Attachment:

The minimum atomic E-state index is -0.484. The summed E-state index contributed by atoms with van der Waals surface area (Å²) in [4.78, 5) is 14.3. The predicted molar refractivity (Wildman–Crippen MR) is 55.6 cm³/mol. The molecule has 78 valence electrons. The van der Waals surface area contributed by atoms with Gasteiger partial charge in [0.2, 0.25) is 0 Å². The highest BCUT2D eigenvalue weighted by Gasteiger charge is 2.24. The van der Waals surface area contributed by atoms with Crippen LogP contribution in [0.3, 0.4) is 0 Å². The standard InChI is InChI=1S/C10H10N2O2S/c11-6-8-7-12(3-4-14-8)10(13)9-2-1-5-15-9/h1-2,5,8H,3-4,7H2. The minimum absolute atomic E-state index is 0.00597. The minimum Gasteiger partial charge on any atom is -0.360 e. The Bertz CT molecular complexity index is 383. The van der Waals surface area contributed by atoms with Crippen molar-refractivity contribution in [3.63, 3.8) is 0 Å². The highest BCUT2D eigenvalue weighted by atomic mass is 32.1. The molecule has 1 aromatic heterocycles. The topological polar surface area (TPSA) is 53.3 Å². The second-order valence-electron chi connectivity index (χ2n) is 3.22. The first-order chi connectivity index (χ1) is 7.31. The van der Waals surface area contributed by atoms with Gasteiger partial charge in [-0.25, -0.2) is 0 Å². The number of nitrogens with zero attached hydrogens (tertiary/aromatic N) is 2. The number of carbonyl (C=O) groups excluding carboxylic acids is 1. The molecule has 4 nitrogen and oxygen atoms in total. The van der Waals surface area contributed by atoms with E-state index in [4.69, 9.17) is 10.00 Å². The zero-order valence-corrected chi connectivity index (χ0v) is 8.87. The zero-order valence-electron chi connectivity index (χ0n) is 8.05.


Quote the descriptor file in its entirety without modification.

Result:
The minimum atomic E-state index is -0.484. The summed E-state index contributed by atoms with van der Waals surface area (Å²) in [4.78, 5) is 14.3. The predicted molar refractivity (Wildman–Crippen MR) is 55.6 cm³/mol. The molecule has 78 valence electrons. The van der Waals surface area contributed by atoms with Gasteiger partial charge in [0.2, 0.25) is 0 Å². The highest BCUT2D eigenvalue weighted by Gasteiger charge is 2.24. The van der Waals surface area contributed by atoms with Crippen LogP contribution in [0.3, 0.4) is 0 Å². The standard InChI is InChI=1S/C10H10N2O2S/c11-6-8-7-12(3-4-14-8)10(13)9-2-1-5-15-9/h1-2,5,8H,3-4,7H2. The minimum absolute atomic E-state index is 0.00597. The minimum Gasteiger partial charge on any atom is -0.360 e. The Bertz CT molecular complexity index is 383. The van der Waals surface area contributed by atoms with Crippen molar-refractivity contribution in [3.63, 3.8) is 0 Å². The highest BCUT2D eigenvalue weighted by atomic mass is 32.1. The molecule has 1 aromatic heterocycles. The topological polar surface area (TPSA) is 53.3 Å². The second-order valence-electron chi connectivity index (χ2n) is 3.22. The first-order chi connectivity index (χ1) is 7.31. The van der Waals surface area contributed by atoms with Gasteiger partial charge in [-0.25, -0.2) is 0 Å². The number of nitrogens with zero attached hydrogens (tertiary/aromatic N) is 2. The number of carbonyl (C=O) groups excluding carboxylic acids is 1. The molecule has 4 nitrogen and oxygen atoms in total. The van der Waals surface area contributed by atoms with E-state index in [4.69, 9.17) is 10.00 Å². The zero-order valence-corrected chi connectivity index (χ0v) is 8.87. The zero-order valence-electron chi connectivity index (χ0n) is 8.05.